In the end, all it took for Jürgen Klopp and Liverpool to finally win a final was one more clean sheet. For all the focus on Liverpool’s vaunted front three of Mohamed Salah, Sadio Mané, and Roberto Firmino, for all the hype surrounding their attacking fullback duo of Andrew Robertson and Trent Alexander-Arnold, Liverpool’s true stars in Saturday’s Champions League final victory over Tottenham were the three players who stood furthest from their opponent’s goal.

The performance of Virgil van Dijk, Joël Matip, and Alisson was the sort that validates the hoary cliches loved by yer da-types, about “bending but not breaking” and “defense wins championships.” In this case those were accurate, though. Especially after being gifted a penalty just two minutes in, Liverpool’s Champions League final was defined by their defense’s ability to face up to Spurs’ attacks and parry them away. Thanks to a savvy tactical switch from Klopp this season, and the considerable talent of the three main defenders, Liverpool were able to make it all look easy.

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Klopp’s subtle tactical shift was as masterful as it was necessary. Though the German coach is known for his teams’ relentless high pressing, this season Klopp’s men were outstanding at deeper, more static defending as well. Running around like lunatics harrying the ball-carrier for 90 minutes is a great way to win games, but it’s also incredibly taxing physically. By getting Liverpool more comfortable sitting back and absorbing pressure, Klopp was able to keep the team fresh throughout the long season, and provided them with a new way to win tough games.

The results, both in big games and overall, speak for themselves. Liverpool had the most clean sheets in the Premier League this season, and gave up the fewest goals as well. There were some high-profile slip-ups (most famously, the 3-0 away loss to Barcelona in the Champions League semifinals’ first leg), but even against the goal-mad Manchester City, the Reds only allowed two goals across both league games. After years of defensive mediocrity, you could argue that Liverpool had the best defense in Europe this year.

That turn-around coincided with, and is in large part attributable to, van Dijk’s arrival from Southampton in January of 2018. Though the big Dutchman cost some €85 million to sign, he’s been worth every penny. The Premier League player of the year won the man of the match award on Saturday with another steadying performance at the back. Time and time again van Dijk stymied Spurs’ attacks with his strength, speed, positioning, and otherworldly sense of patience and timing. (He’s now gone 64 games without someone successfully dribbling past him!) This pitch-perfect block of a dangerous-looking Son Heung-min run was just one example of his excellence:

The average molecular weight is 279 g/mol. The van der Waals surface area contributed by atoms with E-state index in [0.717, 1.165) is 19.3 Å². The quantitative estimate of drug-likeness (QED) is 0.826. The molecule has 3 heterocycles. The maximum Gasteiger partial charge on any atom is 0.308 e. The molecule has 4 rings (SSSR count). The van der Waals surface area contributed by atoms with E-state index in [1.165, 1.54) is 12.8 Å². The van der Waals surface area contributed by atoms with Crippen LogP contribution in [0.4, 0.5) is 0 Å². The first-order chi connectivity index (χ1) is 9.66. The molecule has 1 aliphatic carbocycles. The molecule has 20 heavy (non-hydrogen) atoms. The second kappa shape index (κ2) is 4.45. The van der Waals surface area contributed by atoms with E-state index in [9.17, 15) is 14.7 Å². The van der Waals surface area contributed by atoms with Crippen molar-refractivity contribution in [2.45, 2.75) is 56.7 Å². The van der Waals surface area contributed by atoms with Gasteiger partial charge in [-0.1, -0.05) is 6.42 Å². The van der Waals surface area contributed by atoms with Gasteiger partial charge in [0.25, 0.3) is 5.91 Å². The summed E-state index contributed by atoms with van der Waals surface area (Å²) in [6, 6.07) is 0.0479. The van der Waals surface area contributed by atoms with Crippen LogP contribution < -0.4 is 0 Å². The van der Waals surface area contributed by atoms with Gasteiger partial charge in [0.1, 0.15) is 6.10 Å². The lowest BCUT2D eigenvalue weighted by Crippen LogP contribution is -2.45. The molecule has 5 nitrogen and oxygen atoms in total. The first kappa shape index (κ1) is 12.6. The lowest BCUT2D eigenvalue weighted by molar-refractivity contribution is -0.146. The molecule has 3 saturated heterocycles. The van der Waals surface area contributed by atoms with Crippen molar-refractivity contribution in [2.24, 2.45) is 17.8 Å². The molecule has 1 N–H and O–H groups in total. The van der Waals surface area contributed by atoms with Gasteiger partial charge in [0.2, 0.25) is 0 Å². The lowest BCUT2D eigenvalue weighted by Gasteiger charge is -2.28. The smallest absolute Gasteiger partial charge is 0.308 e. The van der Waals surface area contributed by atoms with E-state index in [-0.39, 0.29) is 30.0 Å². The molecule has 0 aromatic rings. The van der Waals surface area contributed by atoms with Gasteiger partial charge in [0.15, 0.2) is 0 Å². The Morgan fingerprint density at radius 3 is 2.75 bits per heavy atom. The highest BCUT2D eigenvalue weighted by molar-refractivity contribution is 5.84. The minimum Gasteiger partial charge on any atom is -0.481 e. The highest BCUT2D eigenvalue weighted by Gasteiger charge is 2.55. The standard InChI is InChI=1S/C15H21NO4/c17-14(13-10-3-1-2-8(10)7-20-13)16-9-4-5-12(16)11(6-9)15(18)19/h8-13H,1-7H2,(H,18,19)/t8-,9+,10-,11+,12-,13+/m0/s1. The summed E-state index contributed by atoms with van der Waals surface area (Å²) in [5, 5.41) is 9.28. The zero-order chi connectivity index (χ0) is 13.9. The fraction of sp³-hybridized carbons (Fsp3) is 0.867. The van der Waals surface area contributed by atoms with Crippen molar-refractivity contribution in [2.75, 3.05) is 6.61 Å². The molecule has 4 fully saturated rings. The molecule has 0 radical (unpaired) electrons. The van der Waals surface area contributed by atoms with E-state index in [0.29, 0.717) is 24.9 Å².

And yet! You could credibly argue that van Dijk made the least impact of the aforementioned trio. His central defense partner, Matip, deserves as much if not more credit for Saturday’s triumph. The Cameroonian has quietly developed into the perfect companion for the more heralded van Dijk during the latter stages of the season. Matip was particularly brilliant against Barcelona in that famous 4-0 comeback win last month. And on Saturday, he was even better. While van Dijk smashed a respectable five clearances, Matip crippled Spurs attacks with a whopping 14 of them:

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Matip may not have the imposing physicality of van Dijk, but he doesn’t need it. His positional awareness has improved markedly, and he uses every inch of his lanky 6-foot-5 frame to dominate in the air. He even sometimes strides forward to help the attack. On Saturday, Matip created a chance after a botched corner, a chance to fell to Divock Origi, who added to his list of unexpected critical goals this season to seal the win:

Though van Dijk and Matip brought the thunder, Alisson’s less flashy showings were just as important. The Liverpool goalie had a massive eight saves against Spurs. The most impressive of them was this two-handed palm of a dangerous Christian Eriksen free kick:

Though none of Alisson’s saves were exceptionally difficult in themselves, his reliability in goal was arguably the difference between this title-winning result and the painful loss in this same match a year ago. Compare Alisson’s performance with last season’s final, when Liverpool’s then-goalie Loris Karius had two howlers that essentially cost the Reds the title. (In fairness, both of Karius’s errors came after he suffered an undiagnosed concussion during the game.) To replace that performance with the steadying presence Alisson has provided all season was a godsend for the Pool Boys. While Spurs will surely rue their horrific shooting on Saturday, it would have taken something special to beat Alisson.

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You can try to explain Liverpool’s successful Champions League run with a handful of anecdotes: Barcelona getting caught napping in the semis, Mané blasting a ball directly at Moussa Sissoko’s arm in the final, Origi’s whole Big Game thing. But when it mattered most, facing a team capable of stunning comebacks, it was Liverpool’s rock-solid men at the back that carried the day. Not bad for a team that couldn’t keep anyone from scoring just 18 months ago.